Visited 31st December 2002: First I should warn you that this is one of those sites that has had all the zing kicked out of it. Don't make the journey unless you're ready for disappointment.
We parked at the rather incongruous Ramada Jarvis Hotel which intersects the enclosure (I asked permission and they were happy so long as we gave our registration number). A footpath follows the perimeter of the field that the site sits in, but pretty early on we decided to ignore that and follow the edge of the enclosure (there's no livestock or crops in the field).
The M1 makes the site pretty unpleasant, mainly because it's so noisy. On the eastern side of the enclosure Lou and I had trouble talking to each other over the racket. In the north west we found a BMX track, presumably made by local kids. Unfortunately it consists of both ditches and ramps dug out of the enclosure. I had a look amongst the mess for worked flint, but didn't find anything.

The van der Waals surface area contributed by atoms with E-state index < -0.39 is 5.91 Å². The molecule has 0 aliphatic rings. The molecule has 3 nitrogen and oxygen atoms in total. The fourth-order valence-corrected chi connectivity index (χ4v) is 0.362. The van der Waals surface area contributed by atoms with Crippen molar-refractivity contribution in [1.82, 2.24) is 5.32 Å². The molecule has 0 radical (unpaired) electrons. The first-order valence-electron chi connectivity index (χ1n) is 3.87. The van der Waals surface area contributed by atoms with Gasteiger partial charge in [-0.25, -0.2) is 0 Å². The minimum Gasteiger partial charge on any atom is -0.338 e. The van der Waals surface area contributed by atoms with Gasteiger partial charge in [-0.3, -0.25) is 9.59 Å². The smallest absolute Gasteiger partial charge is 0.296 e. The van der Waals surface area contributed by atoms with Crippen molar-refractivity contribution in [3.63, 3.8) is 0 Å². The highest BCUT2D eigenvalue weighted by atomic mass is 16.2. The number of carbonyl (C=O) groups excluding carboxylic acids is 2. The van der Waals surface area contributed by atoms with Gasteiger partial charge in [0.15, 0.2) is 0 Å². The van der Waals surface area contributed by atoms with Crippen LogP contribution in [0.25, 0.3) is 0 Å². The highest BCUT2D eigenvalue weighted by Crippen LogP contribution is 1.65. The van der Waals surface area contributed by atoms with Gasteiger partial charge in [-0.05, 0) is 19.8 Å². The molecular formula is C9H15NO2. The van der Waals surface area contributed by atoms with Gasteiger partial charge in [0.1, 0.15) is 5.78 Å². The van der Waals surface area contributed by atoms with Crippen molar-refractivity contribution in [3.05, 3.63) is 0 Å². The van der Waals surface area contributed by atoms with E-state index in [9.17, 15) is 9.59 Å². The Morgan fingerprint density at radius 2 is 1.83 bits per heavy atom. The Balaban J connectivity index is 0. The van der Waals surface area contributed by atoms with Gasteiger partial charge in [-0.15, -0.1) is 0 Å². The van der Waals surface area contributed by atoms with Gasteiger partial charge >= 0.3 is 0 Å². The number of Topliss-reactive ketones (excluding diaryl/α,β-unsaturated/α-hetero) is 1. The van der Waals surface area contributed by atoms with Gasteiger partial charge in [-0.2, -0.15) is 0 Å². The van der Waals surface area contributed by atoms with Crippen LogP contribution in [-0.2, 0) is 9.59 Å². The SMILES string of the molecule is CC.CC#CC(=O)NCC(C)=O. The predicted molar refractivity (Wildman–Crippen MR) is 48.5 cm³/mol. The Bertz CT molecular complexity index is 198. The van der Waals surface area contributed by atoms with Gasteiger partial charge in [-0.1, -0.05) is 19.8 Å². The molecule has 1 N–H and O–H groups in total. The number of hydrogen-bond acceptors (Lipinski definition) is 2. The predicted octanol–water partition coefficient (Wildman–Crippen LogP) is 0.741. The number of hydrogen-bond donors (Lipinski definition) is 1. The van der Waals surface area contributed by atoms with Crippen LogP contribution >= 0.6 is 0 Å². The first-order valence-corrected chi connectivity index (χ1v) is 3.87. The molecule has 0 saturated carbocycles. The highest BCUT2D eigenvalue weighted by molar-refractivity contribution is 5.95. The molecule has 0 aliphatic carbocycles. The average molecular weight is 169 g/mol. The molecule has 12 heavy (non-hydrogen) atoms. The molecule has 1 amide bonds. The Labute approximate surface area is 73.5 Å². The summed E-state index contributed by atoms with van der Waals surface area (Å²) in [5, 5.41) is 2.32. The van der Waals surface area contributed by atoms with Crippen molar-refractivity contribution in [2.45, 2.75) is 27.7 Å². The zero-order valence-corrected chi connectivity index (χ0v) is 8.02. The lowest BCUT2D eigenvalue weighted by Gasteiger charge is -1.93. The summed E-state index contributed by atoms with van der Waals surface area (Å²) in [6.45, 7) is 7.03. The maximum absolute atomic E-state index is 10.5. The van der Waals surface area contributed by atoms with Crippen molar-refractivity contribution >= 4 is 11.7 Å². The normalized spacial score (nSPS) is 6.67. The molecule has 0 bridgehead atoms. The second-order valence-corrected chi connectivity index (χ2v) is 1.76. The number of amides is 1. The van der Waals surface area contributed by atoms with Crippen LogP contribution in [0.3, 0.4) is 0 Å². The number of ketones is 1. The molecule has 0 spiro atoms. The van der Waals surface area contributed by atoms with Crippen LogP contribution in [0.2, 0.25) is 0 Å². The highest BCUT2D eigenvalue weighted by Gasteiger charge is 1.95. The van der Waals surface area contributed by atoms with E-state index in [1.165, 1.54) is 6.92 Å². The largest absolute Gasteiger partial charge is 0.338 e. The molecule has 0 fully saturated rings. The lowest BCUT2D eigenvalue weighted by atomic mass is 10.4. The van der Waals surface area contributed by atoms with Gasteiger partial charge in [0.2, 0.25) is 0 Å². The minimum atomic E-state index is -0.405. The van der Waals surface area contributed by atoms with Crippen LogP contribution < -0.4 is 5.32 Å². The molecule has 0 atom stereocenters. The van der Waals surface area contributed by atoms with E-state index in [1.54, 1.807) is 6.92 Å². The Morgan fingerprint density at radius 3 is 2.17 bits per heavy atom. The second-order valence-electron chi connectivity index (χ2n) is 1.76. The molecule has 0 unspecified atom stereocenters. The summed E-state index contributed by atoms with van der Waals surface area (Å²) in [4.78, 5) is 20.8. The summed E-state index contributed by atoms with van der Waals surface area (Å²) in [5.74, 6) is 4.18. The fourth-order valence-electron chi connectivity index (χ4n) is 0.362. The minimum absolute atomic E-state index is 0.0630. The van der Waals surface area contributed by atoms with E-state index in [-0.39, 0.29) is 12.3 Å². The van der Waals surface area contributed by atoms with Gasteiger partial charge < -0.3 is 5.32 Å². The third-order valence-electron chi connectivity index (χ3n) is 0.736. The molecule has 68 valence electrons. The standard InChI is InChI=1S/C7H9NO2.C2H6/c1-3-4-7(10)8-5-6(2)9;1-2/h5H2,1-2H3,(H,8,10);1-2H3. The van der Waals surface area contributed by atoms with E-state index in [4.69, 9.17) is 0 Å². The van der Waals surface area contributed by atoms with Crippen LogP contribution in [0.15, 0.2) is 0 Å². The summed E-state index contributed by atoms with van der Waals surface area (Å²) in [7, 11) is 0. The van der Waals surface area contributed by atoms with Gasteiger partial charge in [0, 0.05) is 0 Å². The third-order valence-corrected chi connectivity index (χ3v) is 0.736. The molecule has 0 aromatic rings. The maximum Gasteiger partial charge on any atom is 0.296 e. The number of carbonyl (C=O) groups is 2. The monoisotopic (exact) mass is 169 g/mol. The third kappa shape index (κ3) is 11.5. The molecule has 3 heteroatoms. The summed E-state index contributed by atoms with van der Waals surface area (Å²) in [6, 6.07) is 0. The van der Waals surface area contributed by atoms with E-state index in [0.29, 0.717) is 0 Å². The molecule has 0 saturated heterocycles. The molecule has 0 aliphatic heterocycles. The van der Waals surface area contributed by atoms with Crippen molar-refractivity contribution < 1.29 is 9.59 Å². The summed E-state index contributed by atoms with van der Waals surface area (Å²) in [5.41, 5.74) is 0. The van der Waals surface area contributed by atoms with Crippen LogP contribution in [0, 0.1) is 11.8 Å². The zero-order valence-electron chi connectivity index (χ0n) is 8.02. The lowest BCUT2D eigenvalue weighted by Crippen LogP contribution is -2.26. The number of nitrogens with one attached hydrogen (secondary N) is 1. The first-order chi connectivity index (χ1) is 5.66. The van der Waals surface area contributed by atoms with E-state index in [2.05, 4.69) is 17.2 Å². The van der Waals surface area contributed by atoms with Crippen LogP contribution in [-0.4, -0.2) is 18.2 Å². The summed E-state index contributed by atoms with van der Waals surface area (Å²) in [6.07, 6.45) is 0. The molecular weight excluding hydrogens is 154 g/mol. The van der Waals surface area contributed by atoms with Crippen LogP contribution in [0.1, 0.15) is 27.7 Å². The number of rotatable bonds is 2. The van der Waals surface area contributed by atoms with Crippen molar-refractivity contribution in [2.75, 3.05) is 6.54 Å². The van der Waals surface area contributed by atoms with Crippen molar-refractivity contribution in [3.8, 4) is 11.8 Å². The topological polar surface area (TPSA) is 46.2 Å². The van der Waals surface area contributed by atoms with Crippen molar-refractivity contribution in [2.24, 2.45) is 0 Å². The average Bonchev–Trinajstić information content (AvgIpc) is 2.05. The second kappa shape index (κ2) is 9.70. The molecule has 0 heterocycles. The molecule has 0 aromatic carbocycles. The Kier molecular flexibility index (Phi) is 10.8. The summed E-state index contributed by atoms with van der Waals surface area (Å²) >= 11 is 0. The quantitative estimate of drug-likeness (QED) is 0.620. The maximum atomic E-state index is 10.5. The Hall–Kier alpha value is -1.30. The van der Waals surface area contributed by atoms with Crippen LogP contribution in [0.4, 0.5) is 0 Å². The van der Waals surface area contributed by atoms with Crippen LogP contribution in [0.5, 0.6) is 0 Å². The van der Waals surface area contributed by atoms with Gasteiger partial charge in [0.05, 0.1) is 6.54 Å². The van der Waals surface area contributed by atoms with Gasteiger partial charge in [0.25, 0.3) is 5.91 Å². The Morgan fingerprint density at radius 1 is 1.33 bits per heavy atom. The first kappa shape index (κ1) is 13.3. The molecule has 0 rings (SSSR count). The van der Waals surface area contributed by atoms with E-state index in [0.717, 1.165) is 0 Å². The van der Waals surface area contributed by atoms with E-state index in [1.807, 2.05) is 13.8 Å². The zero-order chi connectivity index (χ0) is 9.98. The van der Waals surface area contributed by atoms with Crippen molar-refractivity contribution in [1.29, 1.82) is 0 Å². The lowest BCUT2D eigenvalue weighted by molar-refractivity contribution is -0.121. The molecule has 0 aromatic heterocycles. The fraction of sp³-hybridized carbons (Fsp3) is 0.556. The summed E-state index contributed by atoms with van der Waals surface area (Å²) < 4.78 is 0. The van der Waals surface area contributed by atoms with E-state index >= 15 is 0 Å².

The Aubreys is an Iron Age defensive enclosure, oval in shape and covering approximately 8 hectares. It's now right next to the M1 and the B487 between Hemel Hempstead and Redbourn, and is relatively close to Watling Street (now the A5183).
There's a double bank and ditch around most of the enclosure, except for on the west side where there's only a single bank and ditch. There have been flint finds at the site suggesting occupation as far back as 4000 BCE. Excavations indicate that in it's last incarnation as a fortification, the site was not a permanent settlement. It was abandoned during the Roman period.
There's a horrible looking (mostly modern) hotel built into the edge of the site. This stands on the site of a 13th Century farmstead.
The name Aubreys is derived from the Anglo Saxon meaning an old fortified place.